Article XVI, Maryland Constitution
(added by Chapter 673, Acts of 1914, ratified Nov. 2, 1915)
| Text of Section 1:
(a) The people reserve to themselves power known as The Referendum, by petition to have submitted to the registered voters of the State, to approve or reject at the polls, any Act, or part of any Act of the General Assembly, if approved by the Governor, or, if passed by the General Assembly over the veto of the Governor;
(b) The provisions of this Article shall be self-executing; provided that additional legislation in furtherance thereof and not in conflict therewith may be enacted.
| Text of Section 2:
No law enacted by the General Assembly shall take effect until the first day of June next after the session at which it may be passed, unless it contains a Section declaring such law an emergency law and necessary for the immediate preservation of the public health or safety and is passed upon a yea and nay vote supported by three-fifths of all the members elected to each of the two Houses of the General Assembly. The effective date of a law other than an emergency law may be extended as provided in Section 3 (b) hereof. If before said first day of June there shall have been filed with the Secretary of the State a petition to refer to a vote of the people any law or part of a law capable of referendum, as in this Article provided, the same shall be referred by the Secretary of State to such vote, and shall not become a law or take effect until thirty days after its approval by a majority of the electors voting thereon at the next ensuing election held throughout the State for Members of the House of Representatives of the United States. An emergency law shall remain in force notwithstanding such petition, but shall stand repealed thirty days after having been rejected by a majority of the qualified electors voting thereon. No measure changing the salary of any officer, or granting any franchise or special privilege, or creating any vested right or interest, shall be enacted as an emergency law. No law making any appropriation for maintaining the State Government, or for maintaining or aiding any public institution, not exceeding the next previous appropriation for the same purpose, shall be subject to rejection or repeal under this Section. The increase in any such appropriation for maintaining or aiding any public institution shall only take effect as in the case of other laws, and such increase or any part thereof specified in the petition, may be referred to a vote of the people upon petition.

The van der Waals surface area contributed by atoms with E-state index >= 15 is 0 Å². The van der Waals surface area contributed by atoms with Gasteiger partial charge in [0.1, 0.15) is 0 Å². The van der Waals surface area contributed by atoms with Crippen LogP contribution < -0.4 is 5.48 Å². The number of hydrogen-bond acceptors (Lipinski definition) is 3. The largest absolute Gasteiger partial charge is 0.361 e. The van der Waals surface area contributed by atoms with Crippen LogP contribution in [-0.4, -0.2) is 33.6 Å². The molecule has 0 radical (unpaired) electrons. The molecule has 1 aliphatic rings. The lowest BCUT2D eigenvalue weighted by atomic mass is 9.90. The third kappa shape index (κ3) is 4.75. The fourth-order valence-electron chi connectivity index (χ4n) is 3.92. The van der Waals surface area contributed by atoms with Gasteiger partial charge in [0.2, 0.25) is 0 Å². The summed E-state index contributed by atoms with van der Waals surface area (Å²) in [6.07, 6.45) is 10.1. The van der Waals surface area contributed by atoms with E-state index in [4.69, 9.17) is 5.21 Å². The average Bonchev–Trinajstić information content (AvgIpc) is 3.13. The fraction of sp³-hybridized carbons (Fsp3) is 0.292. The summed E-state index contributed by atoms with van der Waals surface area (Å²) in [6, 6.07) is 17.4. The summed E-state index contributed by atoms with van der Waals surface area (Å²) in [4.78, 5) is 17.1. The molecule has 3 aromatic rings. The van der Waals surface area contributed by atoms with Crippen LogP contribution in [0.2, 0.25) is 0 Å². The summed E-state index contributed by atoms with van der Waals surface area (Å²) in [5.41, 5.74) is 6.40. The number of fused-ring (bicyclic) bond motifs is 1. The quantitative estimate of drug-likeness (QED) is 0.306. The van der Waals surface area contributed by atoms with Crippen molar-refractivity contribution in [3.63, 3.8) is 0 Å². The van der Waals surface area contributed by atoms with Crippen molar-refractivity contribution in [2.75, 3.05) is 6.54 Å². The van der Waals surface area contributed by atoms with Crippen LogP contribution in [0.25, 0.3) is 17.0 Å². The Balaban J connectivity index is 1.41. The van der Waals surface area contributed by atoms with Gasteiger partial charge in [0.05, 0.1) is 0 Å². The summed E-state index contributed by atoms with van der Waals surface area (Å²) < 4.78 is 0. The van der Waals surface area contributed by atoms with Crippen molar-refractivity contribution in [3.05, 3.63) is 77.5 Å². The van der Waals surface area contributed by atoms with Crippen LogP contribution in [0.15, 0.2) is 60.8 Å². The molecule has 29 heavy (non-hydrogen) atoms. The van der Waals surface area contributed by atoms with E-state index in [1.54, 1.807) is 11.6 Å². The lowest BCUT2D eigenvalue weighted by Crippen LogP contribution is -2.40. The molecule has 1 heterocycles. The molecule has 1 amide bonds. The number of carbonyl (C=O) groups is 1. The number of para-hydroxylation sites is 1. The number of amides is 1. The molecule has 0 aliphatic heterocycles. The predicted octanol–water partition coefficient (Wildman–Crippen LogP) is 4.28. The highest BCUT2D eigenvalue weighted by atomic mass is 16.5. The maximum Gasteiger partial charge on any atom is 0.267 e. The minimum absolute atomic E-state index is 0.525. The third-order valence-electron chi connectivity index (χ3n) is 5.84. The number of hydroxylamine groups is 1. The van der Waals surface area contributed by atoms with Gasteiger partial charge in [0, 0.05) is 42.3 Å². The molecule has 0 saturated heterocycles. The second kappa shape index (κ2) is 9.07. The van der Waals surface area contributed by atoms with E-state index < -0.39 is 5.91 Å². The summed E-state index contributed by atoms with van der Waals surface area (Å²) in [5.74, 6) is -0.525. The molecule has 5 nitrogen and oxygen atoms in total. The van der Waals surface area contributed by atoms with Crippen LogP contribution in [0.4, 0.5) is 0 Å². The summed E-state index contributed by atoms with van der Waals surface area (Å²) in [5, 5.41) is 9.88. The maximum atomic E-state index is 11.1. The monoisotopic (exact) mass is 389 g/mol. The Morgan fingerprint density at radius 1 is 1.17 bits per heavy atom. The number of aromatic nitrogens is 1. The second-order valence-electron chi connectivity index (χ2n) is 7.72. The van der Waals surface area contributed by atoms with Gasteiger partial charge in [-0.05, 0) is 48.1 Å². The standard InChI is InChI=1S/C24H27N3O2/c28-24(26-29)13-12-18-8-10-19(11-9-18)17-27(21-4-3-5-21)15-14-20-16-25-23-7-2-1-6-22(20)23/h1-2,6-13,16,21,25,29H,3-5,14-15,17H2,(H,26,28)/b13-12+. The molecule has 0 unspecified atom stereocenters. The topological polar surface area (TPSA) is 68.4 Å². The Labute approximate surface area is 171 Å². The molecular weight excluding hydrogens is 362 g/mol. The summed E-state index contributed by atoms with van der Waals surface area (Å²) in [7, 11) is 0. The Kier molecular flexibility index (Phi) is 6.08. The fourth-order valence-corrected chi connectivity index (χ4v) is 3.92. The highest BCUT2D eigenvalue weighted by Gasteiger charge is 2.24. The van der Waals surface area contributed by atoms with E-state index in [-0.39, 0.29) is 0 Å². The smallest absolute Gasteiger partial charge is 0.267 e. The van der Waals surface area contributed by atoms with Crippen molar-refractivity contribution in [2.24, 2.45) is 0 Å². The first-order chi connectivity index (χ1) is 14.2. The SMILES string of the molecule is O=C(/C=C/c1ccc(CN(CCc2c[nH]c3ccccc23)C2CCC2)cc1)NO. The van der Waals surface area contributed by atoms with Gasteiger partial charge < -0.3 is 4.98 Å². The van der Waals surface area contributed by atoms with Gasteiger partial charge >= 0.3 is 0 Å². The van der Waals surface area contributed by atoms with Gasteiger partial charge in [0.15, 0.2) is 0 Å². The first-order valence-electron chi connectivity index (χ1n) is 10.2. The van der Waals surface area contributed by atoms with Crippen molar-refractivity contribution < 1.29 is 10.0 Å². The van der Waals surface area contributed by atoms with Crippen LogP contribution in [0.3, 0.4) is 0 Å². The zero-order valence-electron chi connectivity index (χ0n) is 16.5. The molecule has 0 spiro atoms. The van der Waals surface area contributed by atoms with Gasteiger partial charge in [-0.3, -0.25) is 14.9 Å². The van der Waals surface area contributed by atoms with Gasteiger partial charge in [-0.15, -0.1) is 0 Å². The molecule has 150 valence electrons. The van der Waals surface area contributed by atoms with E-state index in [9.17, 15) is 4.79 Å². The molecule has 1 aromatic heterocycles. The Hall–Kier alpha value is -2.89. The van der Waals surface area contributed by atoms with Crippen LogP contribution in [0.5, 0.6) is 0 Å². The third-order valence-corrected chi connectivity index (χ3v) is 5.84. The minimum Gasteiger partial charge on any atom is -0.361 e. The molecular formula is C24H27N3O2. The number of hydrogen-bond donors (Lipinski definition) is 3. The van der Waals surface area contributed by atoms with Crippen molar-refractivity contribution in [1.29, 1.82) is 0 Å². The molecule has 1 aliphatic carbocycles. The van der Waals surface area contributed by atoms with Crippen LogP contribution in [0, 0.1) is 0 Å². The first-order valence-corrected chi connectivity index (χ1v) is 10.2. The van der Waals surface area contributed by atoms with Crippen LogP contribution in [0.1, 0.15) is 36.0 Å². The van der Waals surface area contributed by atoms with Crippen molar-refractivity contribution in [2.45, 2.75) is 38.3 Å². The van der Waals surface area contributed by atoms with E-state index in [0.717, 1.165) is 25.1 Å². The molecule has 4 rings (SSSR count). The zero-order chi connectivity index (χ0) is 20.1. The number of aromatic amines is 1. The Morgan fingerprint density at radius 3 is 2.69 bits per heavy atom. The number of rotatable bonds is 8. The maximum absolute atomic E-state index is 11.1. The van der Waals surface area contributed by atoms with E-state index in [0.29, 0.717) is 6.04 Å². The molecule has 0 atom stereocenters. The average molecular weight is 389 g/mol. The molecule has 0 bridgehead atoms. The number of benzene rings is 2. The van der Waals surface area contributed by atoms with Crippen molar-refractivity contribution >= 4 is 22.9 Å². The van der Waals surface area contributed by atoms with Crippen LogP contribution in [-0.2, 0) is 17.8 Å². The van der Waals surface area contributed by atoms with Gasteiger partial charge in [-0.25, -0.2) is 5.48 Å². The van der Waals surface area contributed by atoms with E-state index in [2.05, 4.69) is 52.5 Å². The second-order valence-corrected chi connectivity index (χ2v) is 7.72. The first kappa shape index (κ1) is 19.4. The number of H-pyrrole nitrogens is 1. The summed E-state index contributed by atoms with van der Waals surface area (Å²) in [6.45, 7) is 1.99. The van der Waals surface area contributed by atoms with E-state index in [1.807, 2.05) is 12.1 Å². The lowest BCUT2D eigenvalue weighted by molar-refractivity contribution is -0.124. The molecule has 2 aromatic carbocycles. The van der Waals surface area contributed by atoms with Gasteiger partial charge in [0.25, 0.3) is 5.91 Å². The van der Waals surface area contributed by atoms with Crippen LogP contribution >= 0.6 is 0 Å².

(amended by Chapter 681, Acts of 1977, ratified Nov. 7, 1978; Chapter 588, Acts of 2002, ratified Nov. 5, 2002).
| Text of Section 3: